Sen. Tim Scott of South Carolina, the lone Black Republican in the Senate, said Wednesday that he thought Trump had misspoken during the debate and “he should correct it.”

Asked directly if Trump misspoke, McEnany denied he had.

“When the President denounced White supremacy

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Home Improvement: Signs your gutters are in need of repair – Salisbury Post

Metro Creative

Fall is a great time to tackle projects around the house. The weather each fall allows homeowners to make improvements to their homes’ exteriors without worrying about extreme heat or cold, while interior projects like painting are made easier because homeowners can open the windows to allow for proper ventilation. Fall also marks a great time to prepare for upcoming projects that can make winter work that much easier. For example, fall is a great time to take stock of your gutters so you can address any issues before leaves begin to fall or the first snowstorm touches down. Compromised gutters can contribute to water issues in basements and adversely affect a home’s foundation if not addressed immediately, so it behooves homeowners to learn the signs that gutters are in need of repair or replacement.

• Gutters hanging off the home: Gutters were once installed predominantly with spikes. However, many industry professionals now install gutters with hanger brackets. Why the change? Spikes loosen over time, leading to the gutters hanging off the home. That can contribute to serious issues if left untreated. Gutters hanging off the home need not necessarily be replaced, but rather secured to the home, ideally with hanger brackets instead of spikes. Brackets hook into the front of the gutter and are then screwed into the fascia of a home. A professional who specializes in gutter repair can perform this task relatively quickly, and it’s an inexpensive yet highly effective solution.

• Gutter separation: Gutters that are no longer fastened together can leak and contribute to issues that affect the home’s foundation, siding and appearance. Clogs and the accumulation of debris can cause gutters to separate because they are not designed to hold too much weight. Replacement of separated gutters may or may not be necessary depending on how big the problem is and the condition of the existing gutters. If replacement is not necessary, separated gutters may be remedied by securing the joints, another relatively simple and inexpensive fix.

• Peeling exterior paint: Paint that appears to be peeling off of your home may indicate that water is seeping over the edge of the gutter closest to your home. When that happens, water is coming down the side of the house, causing the paint to peel. In such instances, replacing the gutters is often necessary.

• Basement flooding: Not all signs of deteriorating gutters are outside a home. Many a homeowner has been flummoxed by flooding in their basements, and such flooding can be caused by aging, ineffective gutters. That’s because deteriorating gutters sometimes allow water to leak near the foundation of a home, contributing to basement flooding. Fall is an ideal time to inspect gutters and have any issues fixed before leaves begin to fall or harsh winter weather arrives.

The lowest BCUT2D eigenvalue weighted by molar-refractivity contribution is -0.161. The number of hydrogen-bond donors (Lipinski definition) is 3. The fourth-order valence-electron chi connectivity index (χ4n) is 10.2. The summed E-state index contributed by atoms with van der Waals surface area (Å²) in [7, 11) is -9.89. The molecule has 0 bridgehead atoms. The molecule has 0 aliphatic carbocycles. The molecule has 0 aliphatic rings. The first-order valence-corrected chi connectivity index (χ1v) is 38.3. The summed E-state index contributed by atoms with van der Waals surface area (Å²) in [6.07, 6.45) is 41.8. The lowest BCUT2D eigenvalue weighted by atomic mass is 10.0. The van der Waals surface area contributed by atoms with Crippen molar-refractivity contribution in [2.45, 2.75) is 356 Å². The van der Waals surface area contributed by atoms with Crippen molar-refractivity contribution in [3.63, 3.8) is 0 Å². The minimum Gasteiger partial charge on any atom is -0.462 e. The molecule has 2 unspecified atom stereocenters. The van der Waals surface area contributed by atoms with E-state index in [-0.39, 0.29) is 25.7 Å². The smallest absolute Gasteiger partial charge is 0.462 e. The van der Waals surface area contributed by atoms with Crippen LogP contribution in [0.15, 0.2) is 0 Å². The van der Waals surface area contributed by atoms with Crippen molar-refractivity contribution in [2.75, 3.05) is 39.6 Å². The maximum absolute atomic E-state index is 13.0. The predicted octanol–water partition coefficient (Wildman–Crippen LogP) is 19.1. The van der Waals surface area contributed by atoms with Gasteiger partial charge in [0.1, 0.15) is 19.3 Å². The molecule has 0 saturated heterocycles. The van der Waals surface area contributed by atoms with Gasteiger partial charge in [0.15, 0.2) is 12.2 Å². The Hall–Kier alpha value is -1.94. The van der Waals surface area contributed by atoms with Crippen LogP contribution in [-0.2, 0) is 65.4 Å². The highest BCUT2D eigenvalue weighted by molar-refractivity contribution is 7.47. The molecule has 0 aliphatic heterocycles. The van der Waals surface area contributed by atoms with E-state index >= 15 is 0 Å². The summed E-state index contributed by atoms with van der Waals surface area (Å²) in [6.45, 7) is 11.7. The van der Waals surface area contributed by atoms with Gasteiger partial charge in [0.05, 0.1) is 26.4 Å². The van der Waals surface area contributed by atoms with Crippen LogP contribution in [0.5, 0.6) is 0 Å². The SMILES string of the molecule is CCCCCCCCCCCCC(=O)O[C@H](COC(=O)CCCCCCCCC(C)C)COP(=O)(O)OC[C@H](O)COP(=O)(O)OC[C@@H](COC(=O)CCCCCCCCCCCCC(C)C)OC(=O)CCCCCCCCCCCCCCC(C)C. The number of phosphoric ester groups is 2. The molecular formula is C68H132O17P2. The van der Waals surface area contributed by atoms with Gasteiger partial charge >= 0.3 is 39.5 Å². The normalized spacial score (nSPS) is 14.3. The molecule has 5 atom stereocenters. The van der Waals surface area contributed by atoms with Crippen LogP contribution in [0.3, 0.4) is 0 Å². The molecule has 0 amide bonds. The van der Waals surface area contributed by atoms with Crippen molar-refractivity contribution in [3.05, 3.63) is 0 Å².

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With some signs of cooler weather creeping in, it’s time to start planning your fall garden | Home/Garden

We’re fortunate that predicted high winds and rainfall from Hurricanes Laura and Sally did not materialize. We can’t let our guard down now, however; we still have months left in hurricane season. But we can at least allow the extreme anxiety produced by Sally to subside.

One factor that might help to soothe us is that, in the middle of hurricane season, we are also seeing a gradual transition to milder temperatures. Cool fronts begin to move through the state this month, bringing welcome relief from extreme heat and humidity. A cool front was expected to moved in Saturday to produce nighttime temperatures in the upper 60s and low 70s and daytime highs around 80 over the next few days.

Summer is not ending — we will likely see more days in the 90s, and temperatures in the 80s linger well into October. But we are through the most intense heat of the summer.

For the next six weeks we will experience a gradual shift to milder weather. There will be cool spells followed by decidedly summerlike weather, but as we move into late October, cooler weather will begin to dominate. Generally, not until mid- to late-November do we experience the frosty cold weather and changing leaves that tell us that fall has finally arrived.

Much of what we do in the garden over the next couple of months is influenced by the coming changes.

Watering

Because we have had so much rain this summer, you may not be in the habit of watering your landscape regularly (hasn’t that been nice). We saw record amounts of rain in July, and abundant rain also fell in August. With high temperatures and rain keeping the soil wet, however, root rot was fairly common and led to the loss of fruit trees, young shade trees and shrubs.

Since late August, however, conditions have been relatively dry, and irrigation is needed now. When watering a landscape, you must apply the water slowly and over a long enough period of time to allow it to penetrate at least 4-6 inches into the soil. You can best accomplish this by using sprinklers, soaker hoses or even drip irrigation.

After a thorough irrigation, don’t water again until the soil begins to dry out. You can even wait for the plants to show slight drought stress. Deep watering should be necessary for established plants only once or twice a week, even during very dry periods.

Newly planted bedding plants and vegetable transplants will need more attention and will likely need more frequent watering. Irrigating two or three times a week, possibly more frequently, may be necessary while they get established.

There are a few other things you may need to attend to this time of the year.

Flower beds

Here at the end of the summer growing season, it might be a good idea to impose some order on those overgrown flower beds. In addition to cutting back plants where needed, groom the planting to remove dead flowers